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Report 1901: A Month on the Rock

By Eleanor from UK, Fall 2010

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Page 28 of 31: Irish Loop

photo by Michael

Fish drying at St Shott’s

The rain had cleared by the next morning and the sun was shining. The wind was beginning to drop although there was still a strong swell in the bay. We decided to do the eastern half of the Irish Loop, a wise choice as it turned out. Apart from a few trees down there was little obvious damage after Igor. The Witless Bay Line Road was still firmly closed with large yellow warning signs.

We drove through Witless Bay, a large sprawling settlement around the bay very much into whale watching, iceberg and puffin trips. It was a pleasant run south through wooded hills with ups and downs and nice views. There were a lot of lakes and the streams were well up. Water was spilling over the dam of the reservoir just north of Cape Broyle into the valley below.

We did a detour down to Baudine East, a small cove surrounded by dark black cliffs with a few houses and pier for whale watching trips. Display boards along the pier had been blown down and although the whale watching boat had been pulled well up the beach the cabin had been destroyed by Igor.

The road did a big loop round La Manche Provincial Park. We had originally intended to stop here and walk but as the road into the park was gravel through trees so decided to give it a miss. We saw a moose galloping towards us in front of a pick-up but it disappeared into the woods when it saw us approaching. They are big animals and if you hit one they can do a lot of damage to the car.

It was a pleasant run south with side roads down to settlements on the coast. There was little sign of active fishing and no wharves or stages, although Fermeuse is still fishing and had its boats drawn up well up out of water.

After Renews trees started to get smaller and sparser. The barrens began after Cappahayden, with trees only found in lower lying areas where soil could collect. From Cappahayden the road cut inland with small lakes. We had lost the settlement but there were some small wooden fishing shacks along the road and a few parked cars belonging to fishermen.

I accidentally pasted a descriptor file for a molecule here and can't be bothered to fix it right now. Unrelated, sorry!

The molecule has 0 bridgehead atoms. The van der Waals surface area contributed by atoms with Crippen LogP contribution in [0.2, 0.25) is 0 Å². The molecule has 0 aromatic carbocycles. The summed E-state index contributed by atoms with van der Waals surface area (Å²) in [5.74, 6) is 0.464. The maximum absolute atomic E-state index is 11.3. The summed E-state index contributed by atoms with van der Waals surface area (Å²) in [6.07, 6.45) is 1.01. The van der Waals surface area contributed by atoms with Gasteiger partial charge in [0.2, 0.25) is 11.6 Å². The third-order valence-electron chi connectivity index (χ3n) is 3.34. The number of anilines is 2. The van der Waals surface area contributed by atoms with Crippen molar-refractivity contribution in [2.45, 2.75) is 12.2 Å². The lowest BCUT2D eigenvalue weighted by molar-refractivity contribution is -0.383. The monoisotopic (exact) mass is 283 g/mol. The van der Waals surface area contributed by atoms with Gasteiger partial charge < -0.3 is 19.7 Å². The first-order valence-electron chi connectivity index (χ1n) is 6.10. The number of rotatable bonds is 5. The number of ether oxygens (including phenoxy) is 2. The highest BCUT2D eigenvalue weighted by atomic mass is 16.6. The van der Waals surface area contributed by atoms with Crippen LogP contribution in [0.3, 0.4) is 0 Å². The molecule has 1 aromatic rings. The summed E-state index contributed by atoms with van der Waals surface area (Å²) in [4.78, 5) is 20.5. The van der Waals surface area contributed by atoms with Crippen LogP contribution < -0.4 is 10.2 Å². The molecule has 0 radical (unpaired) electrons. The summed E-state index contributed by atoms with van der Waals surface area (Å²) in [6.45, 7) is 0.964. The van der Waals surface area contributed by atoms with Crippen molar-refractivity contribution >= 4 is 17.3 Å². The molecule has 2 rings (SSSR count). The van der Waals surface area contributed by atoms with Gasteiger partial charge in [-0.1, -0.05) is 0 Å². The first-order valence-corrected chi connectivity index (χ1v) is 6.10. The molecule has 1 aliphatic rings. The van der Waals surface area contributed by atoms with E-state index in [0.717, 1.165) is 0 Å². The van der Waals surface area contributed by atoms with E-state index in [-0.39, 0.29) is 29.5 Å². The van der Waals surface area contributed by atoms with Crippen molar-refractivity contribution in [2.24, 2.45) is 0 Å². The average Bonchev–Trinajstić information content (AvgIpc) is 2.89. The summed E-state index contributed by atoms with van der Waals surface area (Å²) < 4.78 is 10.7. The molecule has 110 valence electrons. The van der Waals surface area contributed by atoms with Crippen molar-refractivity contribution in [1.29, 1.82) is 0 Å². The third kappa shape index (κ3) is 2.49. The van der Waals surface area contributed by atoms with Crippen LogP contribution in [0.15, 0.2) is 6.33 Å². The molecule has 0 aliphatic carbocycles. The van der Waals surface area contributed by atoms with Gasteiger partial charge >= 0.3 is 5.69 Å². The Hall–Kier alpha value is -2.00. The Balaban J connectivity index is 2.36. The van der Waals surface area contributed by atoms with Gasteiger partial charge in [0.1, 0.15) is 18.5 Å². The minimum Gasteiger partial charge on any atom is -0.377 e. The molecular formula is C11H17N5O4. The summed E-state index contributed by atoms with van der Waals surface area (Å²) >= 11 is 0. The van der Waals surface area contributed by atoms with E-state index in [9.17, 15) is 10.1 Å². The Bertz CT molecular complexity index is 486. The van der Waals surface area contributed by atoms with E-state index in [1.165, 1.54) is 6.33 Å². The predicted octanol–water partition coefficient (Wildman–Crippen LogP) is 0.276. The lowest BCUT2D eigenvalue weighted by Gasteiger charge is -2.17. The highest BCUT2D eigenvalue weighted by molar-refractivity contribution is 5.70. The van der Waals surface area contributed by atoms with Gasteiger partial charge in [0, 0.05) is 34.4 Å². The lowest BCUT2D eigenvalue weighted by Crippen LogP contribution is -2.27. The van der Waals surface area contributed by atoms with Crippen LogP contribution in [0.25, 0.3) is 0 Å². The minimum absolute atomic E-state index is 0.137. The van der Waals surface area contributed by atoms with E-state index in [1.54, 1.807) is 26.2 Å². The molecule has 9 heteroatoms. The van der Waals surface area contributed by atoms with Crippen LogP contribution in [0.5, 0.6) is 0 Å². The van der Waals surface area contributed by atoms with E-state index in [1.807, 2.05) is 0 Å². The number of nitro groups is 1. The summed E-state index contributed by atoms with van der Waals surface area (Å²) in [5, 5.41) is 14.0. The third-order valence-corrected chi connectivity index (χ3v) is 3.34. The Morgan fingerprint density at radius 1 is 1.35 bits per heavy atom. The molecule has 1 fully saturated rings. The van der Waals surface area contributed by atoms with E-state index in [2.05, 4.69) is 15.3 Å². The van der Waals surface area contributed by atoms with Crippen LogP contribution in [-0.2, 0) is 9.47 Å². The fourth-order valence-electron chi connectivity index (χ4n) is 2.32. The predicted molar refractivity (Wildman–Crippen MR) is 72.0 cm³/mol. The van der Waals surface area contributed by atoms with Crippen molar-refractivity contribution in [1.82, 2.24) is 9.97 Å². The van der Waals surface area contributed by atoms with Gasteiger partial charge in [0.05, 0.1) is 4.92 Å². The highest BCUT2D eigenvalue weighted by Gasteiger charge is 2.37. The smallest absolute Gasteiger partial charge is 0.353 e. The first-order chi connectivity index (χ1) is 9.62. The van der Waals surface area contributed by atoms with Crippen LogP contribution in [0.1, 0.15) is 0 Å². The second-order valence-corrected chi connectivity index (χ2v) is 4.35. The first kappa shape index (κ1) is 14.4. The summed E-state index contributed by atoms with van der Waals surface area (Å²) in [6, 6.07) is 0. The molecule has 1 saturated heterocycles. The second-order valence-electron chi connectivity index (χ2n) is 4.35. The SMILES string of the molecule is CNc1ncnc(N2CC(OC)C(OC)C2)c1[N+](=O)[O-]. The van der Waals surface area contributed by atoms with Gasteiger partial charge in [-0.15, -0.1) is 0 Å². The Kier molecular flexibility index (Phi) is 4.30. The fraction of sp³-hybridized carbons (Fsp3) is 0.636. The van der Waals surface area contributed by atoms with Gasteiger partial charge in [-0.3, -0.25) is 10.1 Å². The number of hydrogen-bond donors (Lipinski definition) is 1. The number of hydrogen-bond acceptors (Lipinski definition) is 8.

Further south the ground became a lot wetter with bog vegetation and an isolated ridge of hills inland. In Biscay Bay at the head of the cove there was a good sea running and washing up onto the beach. Trepassy was another long straggling settlement which stretched as far as Lower Cove and along the peninsula with no obvious services. We lost the settlement again after Daniel’s Point. The coastal barrens were completely flat and stretched as far as the eye could see. We could see the road snaking across the landscape. There was no habitation, not even fishing cabins.

There was no sign of caribou near the Lookout at the junction of the St Shott’s road, which is one of the best places to see them, apparently.

St. Shott's is at the end of a long side road across the flat barrens. It was one of the few places that successfully resisted being resettled in the 1960s. The settlement is scattered across the plateau above the fishing harbour. Several houses had the remains of stone and wooden fences around long disused vegetable plots, although one house was still growing crops. An old shed at the top of the hill had collapsed after Igor and a trailer had been blown over.

There was a strong wind blowing with waves ‘boshing’ against the shore. There was a deep ravine with a small stream running down to a beach with a big shingle bar across most of it. A dirt road disappeared across a bridge into the middle distance.

There is a very well sheltered new harbour still with some crab and lobster fishing. On the side of the harbour was a long boat shed containing several old boats. Working boats had been pulled well up the slipway.

We stopped off in Portugal Cove on the way back and had a quick look in the Visitor Centre, who were delighted to see visitors. We didn’t watch the video. There was an interesting exhibit about the fossils of Mistaken Point Ecological Reserve which can only be seen by joining a guided tour from the centre.

By now it was time to drive back to Bay Bulls. It was too late to do any of side turnings which was a pity as some of them looked as if they would have been worth exploring. The sun was out and it was a beautiful evening.

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